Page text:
National Assembly, 19th April 2011
South Africa has a dual agricultural economy . One part concentrates
on commercial farming and exports and another part with subsistence
farming for citizens and families in rural areas.
South Africa is also one of the few countries capable of exporting
food on a regular basis. This is largely due to our summer season
coinciding with the winters in a number of wealthy countries in the
For us to be competitive and take advantage of these seasonal boons
we need a Department that ensures that our foodstuffs, produce and
animal products are of a globally acceptable standard.
The Department has a duty to ensure that our land and animals remain
On The 14th April, this year we had to suspend the export of ostrich
meat to the European Union after a strain of Avian Bird Flu had been
detected in the Western Cape.
All of our cloven hoof exports are still suspended. This last
outbreak of Foot and Mouth disease has had a crippling effect on
meat exports and has thus been an hurdle to our economic recovery
with countries such as China suspending all meat imports from South
Africa. This situation could have been avoided if simple heed had
been given by the department to the call for the re-establishment of
the red-line fence which would have adequately controlled the
movement of livestock within areas regarded as high risk areas.
In 2008 the sum of 25 million rand was allocated for the repair of
the red line fence and one can only wonder what happened to those
funds as no repairs were effected.
The localized effects of this outbreak of foot and mouth disease on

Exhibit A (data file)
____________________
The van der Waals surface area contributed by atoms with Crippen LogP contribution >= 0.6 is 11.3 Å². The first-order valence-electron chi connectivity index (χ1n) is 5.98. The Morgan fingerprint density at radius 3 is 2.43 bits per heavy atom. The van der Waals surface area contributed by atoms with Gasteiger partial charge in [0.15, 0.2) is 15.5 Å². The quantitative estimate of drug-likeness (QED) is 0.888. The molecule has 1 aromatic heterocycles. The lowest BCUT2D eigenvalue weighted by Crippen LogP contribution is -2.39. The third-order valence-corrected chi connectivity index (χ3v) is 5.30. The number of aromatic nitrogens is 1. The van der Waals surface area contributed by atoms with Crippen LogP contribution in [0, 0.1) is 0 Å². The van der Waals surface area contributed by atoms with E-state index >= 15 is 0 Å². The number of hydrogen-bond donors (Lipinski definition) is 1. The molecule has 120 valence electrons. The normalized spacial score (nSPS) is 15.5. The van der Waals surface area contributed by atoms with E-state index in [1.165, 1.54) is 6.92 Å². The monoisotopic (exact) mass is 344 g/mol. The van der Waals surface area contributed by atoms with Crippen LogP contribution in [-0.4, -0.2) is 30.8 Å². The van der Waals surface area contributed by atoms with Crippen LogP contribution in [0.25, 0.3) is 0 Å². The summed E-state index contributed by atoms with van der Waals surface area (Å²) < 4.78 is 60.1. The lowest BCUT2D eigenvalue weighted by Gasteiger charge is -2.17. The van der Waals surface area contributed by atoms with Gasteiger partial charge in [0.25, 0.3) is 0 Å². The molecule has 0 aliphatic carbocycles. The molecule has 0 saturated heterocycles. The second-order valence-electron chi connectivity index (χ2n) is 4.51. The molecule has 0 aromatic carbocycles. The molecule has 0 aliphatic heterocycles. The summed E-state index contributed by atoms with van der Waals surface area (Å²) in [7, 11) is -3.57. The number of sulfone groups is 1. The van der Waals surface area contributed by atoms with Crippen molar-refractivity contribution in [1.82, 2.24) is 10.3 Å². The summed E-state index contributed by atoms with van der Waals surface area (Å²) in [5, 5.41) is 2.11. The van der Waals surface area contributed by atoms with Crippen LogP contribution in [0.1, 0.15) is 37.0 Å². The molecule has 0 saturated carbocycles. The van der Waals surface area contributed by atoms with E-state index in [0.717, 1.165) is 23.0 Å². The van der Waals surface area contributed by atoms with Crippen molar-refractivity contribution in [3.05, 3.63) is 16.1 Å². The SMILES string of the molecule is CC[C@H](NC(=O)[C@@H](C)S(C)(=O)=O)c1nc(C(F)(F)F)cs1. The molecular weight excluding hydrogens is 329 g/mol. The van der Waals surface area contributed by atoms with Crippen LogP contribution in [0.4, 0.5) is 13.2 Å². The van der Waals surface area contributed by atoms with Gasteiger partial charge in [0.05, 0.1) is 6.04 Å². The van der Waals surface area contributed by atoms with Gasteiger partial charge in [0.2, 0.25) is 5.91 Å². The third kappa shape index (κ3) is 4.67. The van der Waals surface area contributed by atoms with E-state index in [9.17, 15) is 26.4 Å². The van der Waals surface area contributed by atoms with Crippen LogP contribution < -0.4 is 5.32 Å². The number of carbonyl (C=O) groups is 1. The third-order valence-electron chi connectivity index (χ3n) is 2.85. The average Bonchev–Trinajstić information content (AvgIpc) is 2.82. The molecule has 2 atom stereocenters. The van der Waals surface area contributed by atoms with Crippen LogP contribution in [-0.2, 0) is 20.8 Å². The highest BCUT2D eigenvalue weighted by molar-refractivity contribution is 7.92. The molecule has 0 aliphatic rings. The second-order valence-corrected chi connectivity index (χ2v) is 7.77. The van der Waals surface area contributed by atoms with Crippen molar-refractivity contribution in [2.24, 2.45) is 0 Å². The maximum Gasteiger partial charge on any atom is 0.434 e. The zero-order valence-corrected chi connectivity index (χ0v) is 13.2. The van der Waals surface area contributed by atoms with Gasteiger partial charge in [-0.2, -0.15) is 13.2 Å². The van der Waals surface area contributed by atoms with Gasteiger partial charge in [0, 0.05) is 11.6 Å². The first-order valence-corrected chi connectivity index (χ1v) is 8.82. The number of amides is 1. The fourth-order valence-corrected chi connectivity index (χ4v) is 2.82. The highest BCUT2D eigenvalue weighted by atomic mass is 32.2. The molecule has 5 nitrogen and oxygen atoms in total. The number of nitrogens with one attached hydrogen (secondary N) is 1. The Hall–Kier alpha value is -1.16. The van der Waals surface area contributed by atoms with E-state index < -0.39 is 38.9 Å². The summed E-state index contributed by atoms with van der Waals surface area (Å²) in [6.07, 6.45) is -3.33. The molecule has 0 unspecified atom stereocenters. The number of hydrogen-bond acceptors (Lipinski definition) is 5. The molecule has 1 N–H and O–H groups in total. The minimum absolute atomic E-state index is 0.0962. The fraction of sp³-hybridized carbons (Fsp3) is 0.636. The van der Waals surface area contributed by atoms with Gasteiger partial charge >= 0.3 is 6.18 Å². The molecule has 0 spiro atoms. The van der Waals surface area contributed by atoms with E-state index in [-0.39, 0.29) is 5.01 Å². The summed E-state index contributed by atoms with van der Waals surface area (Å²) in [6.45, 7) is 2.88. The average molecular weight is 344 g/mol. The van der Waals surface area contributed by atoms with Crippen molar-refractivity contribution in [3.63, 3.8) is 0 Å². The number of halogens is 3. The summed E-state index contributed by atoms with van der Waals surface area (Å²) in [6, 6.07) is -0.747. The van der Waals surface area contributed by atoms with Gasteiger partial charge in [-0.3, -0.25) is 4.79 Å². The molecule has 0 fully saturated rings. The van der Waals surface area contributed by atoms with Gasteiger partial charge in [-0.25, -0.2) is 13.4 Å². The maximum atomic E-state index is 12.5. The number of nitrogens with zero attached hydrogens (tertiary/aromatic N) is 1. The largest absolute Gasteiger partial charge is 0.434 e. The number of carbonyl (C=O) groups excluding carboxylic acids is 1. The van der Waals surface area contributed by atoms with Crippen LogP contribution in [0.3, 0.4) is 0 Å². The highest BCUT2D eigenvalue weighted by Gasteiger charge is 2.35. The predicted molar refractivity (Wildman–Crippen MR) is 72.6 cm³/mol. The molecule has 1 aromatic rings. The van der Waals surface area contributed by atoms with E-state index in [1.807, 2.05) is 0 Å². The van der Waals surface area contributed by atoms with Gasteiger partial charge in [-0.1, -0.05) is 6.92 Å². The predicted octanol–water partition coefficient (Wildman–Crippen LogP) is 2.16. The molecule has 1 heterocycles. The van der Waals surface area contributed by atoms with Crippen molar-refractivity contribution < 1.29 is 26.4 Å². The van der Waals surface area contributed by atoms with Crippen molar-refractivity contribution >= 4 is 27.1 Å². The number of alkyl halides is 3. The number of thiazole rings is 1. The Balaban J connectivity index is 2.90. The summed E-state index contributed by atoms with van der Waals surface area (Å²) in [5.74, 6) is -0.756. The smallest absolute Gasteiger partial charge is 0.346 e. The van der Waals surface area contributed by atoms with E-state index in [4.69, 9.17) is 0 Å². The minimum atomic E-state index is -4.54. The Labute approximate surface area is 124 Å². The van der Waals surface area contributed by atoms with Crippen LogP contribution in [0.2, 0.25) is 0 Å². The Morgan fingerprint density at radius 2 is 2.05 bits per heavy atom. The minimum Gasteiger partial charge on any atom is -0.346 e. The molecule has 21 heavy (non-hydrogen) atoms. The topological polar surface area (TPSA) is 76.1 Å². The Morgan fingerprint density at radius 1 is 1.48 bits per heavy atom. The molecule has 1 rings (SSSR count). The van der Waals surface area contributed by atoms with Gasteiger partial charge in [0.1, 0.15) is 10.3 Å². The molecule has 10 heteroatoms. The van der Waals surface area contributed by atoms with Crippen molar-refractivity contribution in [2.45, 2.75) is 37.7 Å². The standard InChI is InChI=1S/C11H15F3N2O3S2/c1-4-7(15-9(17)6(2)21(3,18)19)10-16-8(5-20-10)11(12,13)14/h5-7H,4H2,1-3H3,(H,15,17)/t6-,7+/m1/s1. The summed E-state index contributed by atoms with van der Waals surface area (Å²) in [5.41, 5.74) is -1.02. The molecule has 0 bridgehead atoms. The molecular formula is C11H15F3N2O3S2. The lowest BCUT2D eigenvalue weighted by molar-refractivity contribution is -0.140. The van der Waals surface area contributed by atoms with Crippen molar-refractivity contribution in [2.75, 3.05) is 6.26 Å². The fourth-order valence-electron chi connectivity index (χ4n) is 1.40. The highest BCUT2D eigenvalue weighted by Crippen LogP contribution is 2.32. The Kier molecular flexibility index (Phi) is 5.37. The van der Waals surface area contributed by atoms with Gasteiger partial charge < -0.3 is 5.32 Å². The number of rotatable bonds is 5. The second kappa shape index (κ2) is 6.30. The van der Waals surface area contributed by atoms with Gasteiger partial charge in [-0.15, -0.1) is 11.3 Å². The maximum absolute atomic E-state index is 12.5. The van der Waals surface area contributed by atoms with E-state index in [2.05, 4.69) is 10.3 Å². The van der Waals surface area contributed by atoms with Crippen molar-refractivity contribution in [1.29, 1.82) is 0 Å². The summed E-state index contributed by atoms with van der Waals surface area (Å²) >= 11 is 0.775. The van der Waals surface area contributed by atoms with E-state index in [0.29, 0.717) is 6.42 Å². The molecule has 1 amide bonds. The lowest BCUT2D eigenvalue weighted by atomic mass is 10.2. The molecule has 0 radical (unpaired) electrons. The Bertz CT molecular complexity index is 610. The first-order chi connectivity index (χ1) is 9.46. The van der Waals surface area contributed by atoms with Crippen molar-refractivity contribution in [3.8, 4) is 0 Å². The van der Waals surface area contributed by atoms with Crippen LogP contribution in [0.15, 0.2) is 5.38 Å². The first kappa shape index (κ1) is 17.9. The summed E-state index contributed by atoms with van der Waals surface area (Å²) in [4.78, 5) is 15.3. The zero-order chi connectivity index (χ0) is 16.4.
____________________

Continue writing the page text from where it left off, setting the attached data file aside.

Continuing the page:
the local livestock farming community in Northern Kwa-zulu Natal has
been devastating. Subsistence farmers who usually slaughter and sell
meat and livestock at both pension point pay offices, auctions and
areas along the roads have all been prevented from exercising their
trades and only means of generating income for their families. This
is unacceptable and could have easily been prevented.
Chairperson, the Ministry provided an allocation for the purchase of
tractors and other farming tools and hardware to subsistence farmers
in order to promote successful subsistence farming practices within
these areas in order to promote food security.
These initiatives were highly welcomed by the communities and should
have assisted greatly with the success of communal land use. One of
the challenges however was that the tractor operators were employees
who worked from 08h00 to 16h00. These employees needed to first be
transported to the areas they were working, the result being that
the tractors were only running a couple hours per day and hence very
little ploughing was actually taking place.
We have one of the largest man made forestry resources on the
planet.13% of our surface area can be used for crop farming and
production. We are the worlds 10th largest sunflower seed and sugar
producer. Our wine industry is world class. We have an abundance of
arable land and there is no reason for us to experience shortages of
any kind foodstuffs.
Our rural farmers require assistance though knowledge of farming
methods, easy access to finance for farm implements etc and both
sectors require a disease free environment in which to farm.
The IFP hope to see the Department taking a far more pro-active
approach in this regard.
The IFP supports the vote
I thank you.
Hon RN Cebekhulu